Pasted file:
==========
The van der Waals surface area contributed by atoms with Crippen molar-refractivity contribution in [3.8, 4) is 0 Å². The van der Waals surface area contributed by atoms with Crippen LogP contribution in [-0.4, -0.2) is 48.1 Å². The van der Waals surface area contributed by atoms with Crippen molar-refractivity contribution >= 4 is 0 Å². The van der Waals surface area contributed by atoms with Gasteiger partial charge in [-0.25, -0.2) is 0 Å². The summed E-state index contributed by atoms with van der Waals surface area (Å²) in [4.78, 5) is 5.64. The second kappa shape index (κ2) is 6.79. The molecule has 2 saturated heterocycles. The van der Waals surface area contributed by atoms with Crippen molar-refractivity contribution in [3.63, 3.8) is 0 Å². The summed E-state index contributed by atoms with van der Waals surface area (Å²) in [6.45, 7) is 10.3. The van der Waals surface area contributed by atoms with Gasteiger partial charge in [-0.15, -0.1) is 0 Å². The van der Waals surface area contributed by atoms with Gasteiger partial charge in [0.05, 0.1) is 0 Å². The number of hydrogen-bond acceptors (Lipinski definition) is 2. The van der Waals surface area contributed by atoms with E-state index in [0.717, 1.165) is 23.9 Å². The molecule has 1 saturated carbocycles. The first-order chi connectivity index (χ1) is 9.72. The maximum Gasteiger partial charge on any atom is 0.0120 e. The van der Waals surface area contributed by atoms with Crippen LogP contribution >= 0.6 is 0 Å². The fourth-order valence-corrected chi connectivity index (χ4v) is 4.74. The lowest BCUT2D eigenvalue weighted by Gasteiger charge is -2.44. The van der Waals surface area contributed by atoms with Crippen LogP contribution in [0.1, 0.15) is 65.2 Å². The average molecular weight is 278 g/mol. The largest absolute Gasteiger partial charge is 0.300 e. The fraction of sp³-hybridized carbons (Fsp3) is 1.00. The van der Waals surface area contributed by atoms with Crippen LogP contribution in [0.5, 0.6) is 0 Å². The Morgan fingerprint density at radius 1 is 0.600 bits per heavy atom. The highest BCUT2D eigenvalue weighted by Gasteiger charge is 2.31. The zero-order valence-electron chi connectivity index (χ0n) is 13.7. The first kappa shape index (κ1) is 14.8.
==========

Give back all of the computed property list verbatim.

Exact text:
The van der Waals surface area contributed by atoms with Crippen molar-refractivity contribution in [3.8, 4) is 0 Å². The van der Waals surface area contributed by atoms with Crippen LogP contribution in [-0.4, -0.2) is 48.1 Å². The van der Waals surface area contributed by atoms with Crippen molar-refractivity contribution >= 4 is 0 Å². The van der Waals surface area contributed by atoms with Gasteiger partial charge in [-0.25, -0.2) is 0 Å². The summed E-state index contributed by atoms with van der Waals surface area (Å²) in [4.78, 5) is 5.64. The second kappa shape index (κ2) is 6.79. The molecule has 2 saturated heterocycles. The van der Waals surface area contributed by atoms with Crippen molar-refractivity contribution in [3.63, 3.8) is 0 Å². The summed E-state index contributed by atoms with van der Waals surface area (Å²) in [6.45, 7) is 10.3. The van der Waals surface area contributed by atoms with Gasteiger partial charge in [-0.15, -0.1) is 0 Å². The van der Waals surface area contributed by atoms with Gasteiger partial charge in [0.05, 0.1) is 0 Å². The number of hydrogen-bond acceptors (Lipinski definition) is 2. The van der Waals surface area contributed by atoms with E-state index in [0.717, 1.165) is 23.9 Å². The molecule has 1 saturated carbocycles. The first-order chi connectivity index (χ1) is 9.72. The maximum Gasteiger partial charge on any atom is 0.0120 e. The van der Waals surface area contributed by atoms with Crippen LogP contribution >= 0.6 is 0 Å². The fourth-order valence-corrected chi connectivity index (χ4v) is 4.74. The lowest BCUT2D eigenvalue weighted by Gasteiger charge is -2.44. The van der Waals surface area contributed by atoms with Crippen LogP contribution in [0.1, 0.15) is 65.2 Å². The average molecular weight is 278 g/mol. The largest absolute Gasteiger partial charge is 0.300 e. The fraction of sp³-hybridized carbons (Fsp3) is 1.00. The van der Waals surface area contributed by atoms with Crippen LogP contribution in [0.5, 0.6) is 0 Å². The Morgan fingerprint density at radius 1 is 0.600 bits per heavy atom. The highest BCUT2D eigenvalue weighted by Gasteiger charge is 2.31. The zero-order valence-electron chi connectivity index (χ0n) is 13.7. The first kappa shape index (κ1) is 14.8.